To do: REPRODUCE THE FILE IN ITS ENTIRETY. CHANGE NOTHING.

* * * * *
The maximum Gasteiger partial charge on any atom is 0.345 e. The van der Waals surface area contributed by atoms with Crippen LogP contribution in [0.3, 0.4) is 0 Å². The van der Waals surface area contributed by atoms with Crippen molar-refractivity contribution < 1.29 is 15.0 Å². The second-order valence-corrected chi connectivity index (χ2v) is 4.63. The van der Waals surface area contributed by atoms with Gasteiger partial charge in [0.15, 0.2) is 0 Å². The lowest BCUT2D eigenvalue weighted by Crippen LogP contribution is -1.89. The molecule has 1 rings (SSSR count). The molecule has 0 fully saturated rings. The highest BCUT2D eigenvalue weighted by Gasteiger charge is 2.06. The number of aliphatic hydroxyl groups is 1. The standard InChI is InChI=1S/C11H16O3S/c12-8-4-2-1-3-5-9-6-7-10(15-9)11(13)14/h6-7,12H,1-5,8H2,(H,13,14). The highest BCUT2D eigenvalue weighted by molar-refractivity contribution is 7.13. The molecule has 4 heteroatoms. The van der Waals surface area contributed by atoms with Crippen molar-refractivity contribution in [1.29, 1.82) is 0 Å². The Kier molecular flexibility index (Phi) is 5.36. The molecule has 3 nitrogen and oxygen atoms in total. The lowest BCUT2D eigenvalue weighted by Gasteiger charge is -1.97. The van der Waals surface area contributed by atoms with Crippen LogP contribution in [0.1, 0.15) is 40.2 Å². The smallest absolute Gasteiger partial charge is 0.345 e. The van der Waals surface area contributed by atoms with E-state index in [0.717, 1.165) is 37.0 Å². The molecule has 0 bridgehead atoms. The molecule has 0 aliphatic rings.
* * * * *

The maximum Gasteiger partial charge on any atom is 0.345 e. The van der Waals surface area contributed by atoms with Crippen LogP contribution in [0.3, 0.4) is 0 Å². The van der Waals surface area contributed by atoms with Crippen molar-refractivity contribution < 1.29 is 15.0 Å². The second-order valence-corrected chi connectivity index (χ2v) is 4.63. The van der Waals surface area contributed by atoms with Gasteiger partial charge in [0.15, 0.2) is 0 Å². The lowest BCUT2D eigenvalue weighted by Crippen LogP contribution is -1.89. The molecule has 1 rings (SSSR count). The molecule has 0 fully saturated rings. The highest BCUT2D eigenvalue weighted by Gasteiger charge is 2.06. The number of aliphatic hydroxyl groups is 1. The standard InChI is InChI=1S/C11H16O3S/c12-8-4-2-1-3-5-9-6-7-10(15-9)11(13)14/h6-7,12H,1-5,8H2,(H,13,14). The highest BCUT2D eigenvalue weighted by molar-refractivity contribution is 7.13. The molecule has 4 heteroatoms. The van der Waals surface area contributed by atoms with Crippen molar-refractivity contribution in [1.29, 1.82) is 0 Å². The Kier molecular flexibility index (Phi) is 5.36. The molecule has 3 nitrogen and oxygen atoms in total. The lowest BCUT2D eigenvalue weighted by Gasteiger charge is -1.97. The van der Waals surface area contributed by atoms with Crippen LogP contribution in [0.1, 0.15) is 40.2 Å². The smallest absolute Gasteiger partial charge is 0.345 e. The van der Waals surface area contributed by atoms with E-state index in [0.717, 1.165) is 37.0 Å². The molecule has 0 bridgehead atoms. The molecule has 0 aliphatic rings.